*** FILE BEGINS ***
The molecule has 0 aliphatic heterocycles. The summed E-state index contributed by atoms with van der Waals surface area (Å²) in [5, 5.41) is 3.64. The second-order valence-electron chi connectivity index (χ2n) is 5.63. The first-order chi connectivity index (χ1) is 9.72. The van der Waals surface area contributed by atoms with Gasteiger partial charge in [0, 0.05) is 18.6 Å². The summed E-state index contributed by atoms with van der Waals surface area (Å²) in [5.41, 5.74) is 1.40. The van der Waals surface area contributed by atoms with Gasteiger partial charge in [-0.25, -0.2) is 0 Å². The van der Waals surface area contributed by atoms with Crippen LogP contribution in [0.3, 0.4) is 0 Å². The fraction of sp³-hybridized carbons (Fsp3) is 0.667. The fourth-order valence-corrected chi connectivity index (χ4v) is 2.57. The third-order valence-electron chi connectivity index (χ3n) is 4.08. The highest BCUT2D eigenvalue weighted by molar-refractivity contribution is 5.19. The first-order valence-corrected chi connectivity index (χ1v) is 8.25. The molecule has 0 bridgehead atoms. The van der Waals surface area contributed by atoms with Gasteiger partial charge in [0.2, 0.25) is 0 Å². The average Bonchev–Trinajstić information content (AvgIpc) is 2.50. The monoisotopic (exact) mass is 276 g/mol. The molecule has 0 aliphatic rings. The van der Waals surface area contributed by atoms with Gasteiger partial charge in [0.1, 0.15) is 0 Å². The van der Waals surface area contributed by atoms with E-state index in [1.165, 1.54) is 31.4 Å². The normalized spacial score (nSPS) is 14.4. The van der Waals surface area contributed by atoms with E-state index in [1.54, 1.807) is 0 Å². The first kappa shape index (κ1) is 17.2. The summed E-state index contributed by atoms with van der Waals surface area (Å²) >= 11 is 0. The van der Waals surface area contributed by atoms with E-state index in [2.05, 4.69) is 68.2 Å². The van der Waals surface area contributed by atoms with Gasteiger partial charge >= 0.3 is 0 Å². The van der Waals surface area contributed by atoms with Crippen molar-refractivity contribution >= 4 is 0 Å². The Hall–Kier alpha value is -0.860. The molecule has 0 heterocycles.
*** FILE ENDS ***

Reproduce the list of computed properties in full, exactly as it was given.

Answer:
The molecule has 0 aliphatic heterocycles. The summed E-state index contributed by atoms with van der Waals surface area (Å²) in [5, 5.41) is 3.64. The second-order valence-electron chi connectivity index (χ2n) is 5.63. The first-order chi connectivity index (χ1) is 9.72. The van der Waals surface area contributed by atoms with Gasteiger partial charge in [0, 0.05) is 18.6 Å². The summed E-state index contributed by atoms with van der Waals surface area (Å²) in [5.41, 5.74) is 1.40. The van der Waals surface area contributed by atoms with Gasteiger partial charge in [-0.25, -0.2) is 0 Å². The van der Waals surface area contributed by atoms with Crippen LogP contribution in [0.3, 0.4) is 0 Å². The fraction of sp³-hybridized carbons (Fsp3) is 0.667. The fourth-order valence-corrected chi connectivity index (χ4v) is 2.57. The third-order valence-electron chi connectivity index (χ3n) is 4.08. The highest BCUT2D eigenvalue weighted by molar-refractivity contribution is 5.19. The first-order valence-corrected chi connectivity index (χ1v) is 8.25. The molecule has 0 bridgehead atoms. The van der Waals surface area contributed by atoms with Gasteiger partial charge in [0.2, 0.25) is 0 Å². The average Bonchev–Trinajstić information content (AvgIpc) is 2.50. The monoisotopic (exact) mass is 276 g/mol. The molecule has 0 aliphatic rings. The van der Waals surface area contributed by atoms with Gasteiger partial charge in [0.1, 0.15) is 0 Å². The van der Waals surface area contributed by atoms with E-state index in [1.165, 1.54) is 31.4 Å². The normalized spacial score (nSPS) is 14.4. The van der Waals surface area contributed by atoms with E-state index in [1.54, 1.807) is 0 Å². The first kappa shape index (κ1) is 17.2. The summed E-state index contributed by atoms with van der Waals surface area (Å²) >= 11 is 0. The van der Waals surface area contributed by atoms with E-state index in [2.05, 4.69) is 68.2 Å². The van der Waals surface area contributed by atoms with Gasteiger partial charge >= 0.3 is 0 Å². The van der Waals surface area contributed by atoms with Crippen molar-refractivity contribution >= 4 is 0 Å². The Hall–Kier alpha value is -0.860. The molecule has 0 heterocycles.